Growing up in a restaurant, we always had thanksgiving at Lee’s.
It was perfect. We had all the industrial equipment, all the space and the cutlery, not to mention a restaurant grade dishwasher (major key). Access to a deep fryer, and multiple ovens, we pretty much made Thanksgiving our bitch each and every year, and I mean that in the nicest and tastiest way possible.
Fast-forward to me now, trying to cook a seventeen-pound turkey for the first time in my life.
I somewhat knew what I was doing. Having helped to defrost dozens of turkeys, to watching my family cook them in various ways, and of course eating them. I had a pretty good idea of how it was supposed to turn out.
First step, do your research.
I called my mom – naturally. Watched a bunch of YouTube videos, perused the internet for recipes and articles, but ultimately put my faith in AB, Alton Brown.
Brining the turkey seemed to be the only option from all the research that I had done, but I knew that I didn’t want to commit to a wet brine (submerging your raw turkey in a liquid) so I went with the dry option.
If you’re concerned about an exposed raw turkey in your fridge you can throw some plastic wrap over it, but trust me it’ll taste way better if you let it air out!
Here’s everything you need to know if you’re doing this for the first time – don’t panic.
Okay, is your bird frozen or fresh? (fresh meaning you ordered it so it’s freshly killed) if frozen you want to keep it out in the fridge for the amount of time it takes to properly thaw, a good rule of thumb is 24 hours for every 5 pounds.
– click here for the turkey thaw chart –
MAKE SURE YOUR TURKEY ISN’T “PRE-BRINED” ALREADY!
You’ll want to prep the bird by brining it at least 1 day before you plan on cooking it – up to 3.
1 box Bells All Natural Salt Free Seasoning (1 oz)
¼ cup course salt
2 tablespoons fine salt
1 teaspoon garlic powder
1 teaspoon onion powser
1 teaspoon basil/oregano
½ teaspoon black pepper
1 pinch cayenne pepper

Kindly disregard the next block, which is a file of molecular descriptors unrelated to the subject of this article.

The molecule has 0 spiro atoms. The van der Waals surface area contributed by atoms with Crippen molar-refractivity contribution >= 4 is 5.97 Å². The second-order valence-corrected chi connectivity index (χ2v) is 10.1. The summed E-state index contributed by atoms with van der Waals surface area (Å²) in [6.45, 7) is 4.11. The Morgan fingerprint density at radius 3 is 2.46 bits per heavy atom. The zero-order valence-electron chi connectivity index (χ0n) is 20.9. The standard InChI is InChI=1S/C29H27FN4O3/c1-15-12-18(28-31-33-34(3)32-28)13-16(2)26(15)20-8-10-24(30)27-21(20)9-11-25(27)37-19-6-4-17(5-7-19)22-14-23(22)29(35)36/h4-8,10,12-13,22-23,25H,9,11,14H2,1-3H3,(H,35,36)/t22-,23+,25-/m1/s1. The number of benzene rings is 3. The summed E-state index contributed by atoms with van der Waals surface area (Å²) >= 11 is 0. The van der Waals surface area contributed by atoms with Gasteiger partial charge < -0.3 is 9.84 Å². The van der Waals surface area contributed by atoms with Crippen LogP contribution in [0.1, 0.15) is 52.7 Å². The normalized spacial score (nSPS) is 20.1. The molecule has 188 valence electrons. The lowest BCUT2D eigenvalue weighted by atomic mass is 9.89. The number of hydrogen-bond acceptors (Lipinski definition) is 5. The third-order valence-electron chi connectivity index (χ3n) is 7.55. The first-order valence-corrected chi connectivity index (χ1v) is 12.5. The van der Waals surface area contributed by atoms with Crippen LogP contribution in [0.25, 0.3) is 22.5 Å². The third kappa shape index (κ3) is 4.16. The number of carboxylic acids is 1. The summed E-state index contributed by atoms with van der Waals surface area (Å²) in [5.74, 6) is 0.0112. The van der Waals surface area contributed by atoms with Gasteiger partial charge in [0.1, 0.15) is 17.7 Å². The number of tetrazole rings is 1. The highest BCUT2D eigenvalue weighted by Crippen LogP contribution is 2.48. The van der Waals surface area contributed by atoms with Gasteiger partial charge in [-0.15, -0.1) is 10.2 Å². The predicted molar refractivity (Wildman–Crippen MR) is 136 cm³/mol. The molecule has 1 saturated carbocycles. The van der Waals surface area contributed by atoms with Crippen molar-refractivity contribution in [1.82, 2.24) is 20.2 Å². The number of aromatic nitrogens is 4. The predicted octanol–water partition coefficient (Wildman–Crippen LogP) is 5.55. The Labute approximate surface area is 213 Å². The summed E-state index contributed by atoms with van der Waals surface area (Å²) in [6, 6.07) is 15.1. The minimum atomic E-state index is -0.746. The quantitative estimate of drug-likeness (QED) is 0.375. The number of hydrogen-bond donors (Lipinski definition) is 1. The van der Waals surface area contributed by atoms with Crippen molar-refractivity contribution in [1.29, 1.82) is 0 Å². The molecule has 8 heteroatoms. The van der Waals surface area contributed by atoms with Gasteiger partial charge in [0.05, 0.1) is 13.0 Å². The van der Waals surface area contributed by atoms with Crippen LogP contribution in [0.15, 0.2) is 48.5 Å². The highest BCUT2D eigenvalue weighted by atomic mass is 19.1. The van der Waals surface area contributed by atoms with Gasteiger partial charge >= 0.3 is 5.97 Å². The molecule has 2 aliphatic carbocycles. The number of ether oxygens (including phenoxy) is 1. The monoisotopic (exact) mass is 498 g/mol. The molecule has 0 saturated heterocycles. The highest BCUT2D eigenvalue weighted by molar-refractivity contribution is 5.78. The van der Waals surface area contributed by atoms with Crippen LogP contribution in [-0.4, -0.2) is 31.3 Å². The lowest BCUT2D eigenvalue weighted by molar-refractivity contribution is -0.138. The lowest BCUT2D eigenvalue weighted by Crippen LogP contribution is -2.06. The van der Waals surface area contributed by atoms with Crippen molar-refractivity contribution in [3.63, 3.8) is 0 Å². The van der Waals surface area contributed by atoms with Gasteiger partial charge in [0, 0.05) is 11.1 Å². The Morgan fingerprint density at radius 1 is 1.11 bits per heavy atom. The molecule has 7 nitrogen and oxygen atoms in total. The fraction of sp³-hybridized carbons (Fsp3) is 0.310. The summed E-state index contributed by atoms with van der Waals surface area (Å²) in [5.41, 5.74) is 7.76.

feel free to use whatever spices you normally use in your cooking – I added ground shiitakes!
Remove the neck and giblet bag from the turkey, and pat the skin dry with paper towels.
Next, put 2-3 teaspoons of the brine into the cavity of the turkey and the rest all over the bird, be sure to build it up on the breast as this is the largest part (and usually the least flavorful and dry). Once that’s done stick it in the fridge for up to 3 days.
When you’re ready to cook the bird, take it out and wash the bird off with cold water, and pat the skin dry with paper towels.
You’re going to want to let your turkey warm up a bit before putting in the oven so it can cook a bit more evenly – this takes at least an hour.
In the meantime, let’s prep the cooking rub.
4-6 tablespoons unsalted butter – room temperature
1 tablespoon salt
½ teaspoon pepper
½-1 teaspoon herb of your choice
½ tablespoon garlic powder
½ tablespoon onion powder
½ tablespoon shiitake powder
I usually take the butter out when I take the turkey out, feel free to dump all the dry ingredients on top until the butter is soft enough to combine.
Once the turkey has warmed up, peel away the skin from the meat and put a good amount underneath the skin, before to save about half for the outside of the bird, don’t forget the bottom side!
HOW TO COOK THE TURKEY
- 400 degrees for 30 minutes uncovered
- 350 for nearly the remainder of the time needed with the breasts covered tightly with aluminum foil
- uncover the bird for the last 30-45 minutes to crisp the skin, or broil on low carefully
- Do NOT rely on the pop-up thermometer that comes with the birds, in fact take it out before. The only thing they’re good for is telling you your bird it uncooked or dry.
Once your bird reached 155 you can take it out and cover it loosely with foil, as it will continue to cook once its removed, you can always stick it back in!
Be sure to let your bird rest for an hour before you even start thinking about cutting into it.
Pat yourself on the back and pour a drink, you just killed the kitchen.